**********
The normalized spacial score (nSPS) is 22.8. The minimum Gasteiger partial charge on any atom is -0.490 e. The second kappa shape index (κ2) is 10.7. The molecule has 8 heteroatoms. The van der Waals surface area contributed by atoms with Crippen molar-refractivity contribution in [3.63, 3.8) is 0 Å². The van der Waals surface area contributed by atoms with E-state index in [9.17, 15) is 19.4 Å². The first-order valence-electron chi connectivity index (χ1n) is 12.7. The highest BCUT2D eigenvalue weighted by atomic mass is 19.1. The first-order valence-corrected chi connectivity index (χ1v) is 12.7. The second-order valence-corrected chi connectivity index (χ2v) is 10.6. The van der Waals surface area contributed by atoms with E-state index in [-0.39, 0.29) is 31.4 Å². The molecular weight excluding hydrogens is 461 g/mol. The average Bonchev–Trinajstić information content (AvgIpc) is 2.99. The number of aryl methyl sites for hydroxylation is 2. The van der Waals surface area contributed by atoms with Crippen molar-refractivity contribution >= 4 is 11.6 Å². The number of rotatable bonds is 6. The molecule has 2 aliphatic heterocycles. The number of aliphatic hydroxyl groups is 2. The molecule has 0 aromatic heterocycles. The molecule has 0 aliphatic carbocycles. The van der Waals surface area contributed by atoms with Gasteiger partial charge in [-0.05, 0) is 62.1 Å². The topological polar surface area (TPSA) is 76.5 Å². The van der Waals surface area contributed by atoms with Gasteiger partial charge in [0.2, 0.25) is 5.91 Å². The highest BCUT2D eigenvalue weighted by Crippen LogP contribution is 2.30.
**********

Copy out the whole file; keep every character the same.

The normalized spacial score (nSPS) is 22.8. The minimum Gasteiger partial charge on any atom is -0.490 e. The second kappa shape index (κ2) is 10.7. The molecule has 8 heteroatoms. The van der Waals surface area contributed by atoms with Crippen molar-refractivity contribution in [3.63, 3.8) is 0 Å². The van der Waals surface area contributed by atoms with E-state index in [9.17, 15) is 19.4 Å². The first-order valence-electron chi connectivity index (χ1n) is 12.7. The highest BCUT2D eigenvalue weighted by atomic mass is 19.1. The first-order valence-corrected chi connectivity index (χ1v) is 12.7. The second-order valence-corrected chi connectivity index (χ2v) is 10.6. The van der Waals surface area contributed by atoms with E-state index in [-0.39, 0.29) is 31.4 Å². The molecular weight excluding hydrogens is 461 g/mol. The average Bonchev–Trinajstić information content (AvgIpc) is 2.99. The number of aryl methyl sites for hydroxylation is 2. The van der Waals surface area contributed by atoms with Crippen molar-refractivity contribution >= 4 is 11.6 Å². The number of rotatable bonds is 6. The molecule has 2 aliphatic heterocycles. The number of aliphatic hydroxyl groups is 2. The molecule has 0 aromatic heterocycles. The molecule has 0 aliphatic carbocycles. The van der Waals surface area contributed by atoms with Gasteiger partial charge in [-0.05, 0) is 62.1 Å². The topological polar surface area (TPSA) is 76.5 Å². The van der Waals surface area contributed by atoms with Gasteiger partial charge in [0.2, 0.25) is 5.91 Å². The highest BCUT2D eigenvalue weighted by Crippen LogP contribution is 2.30.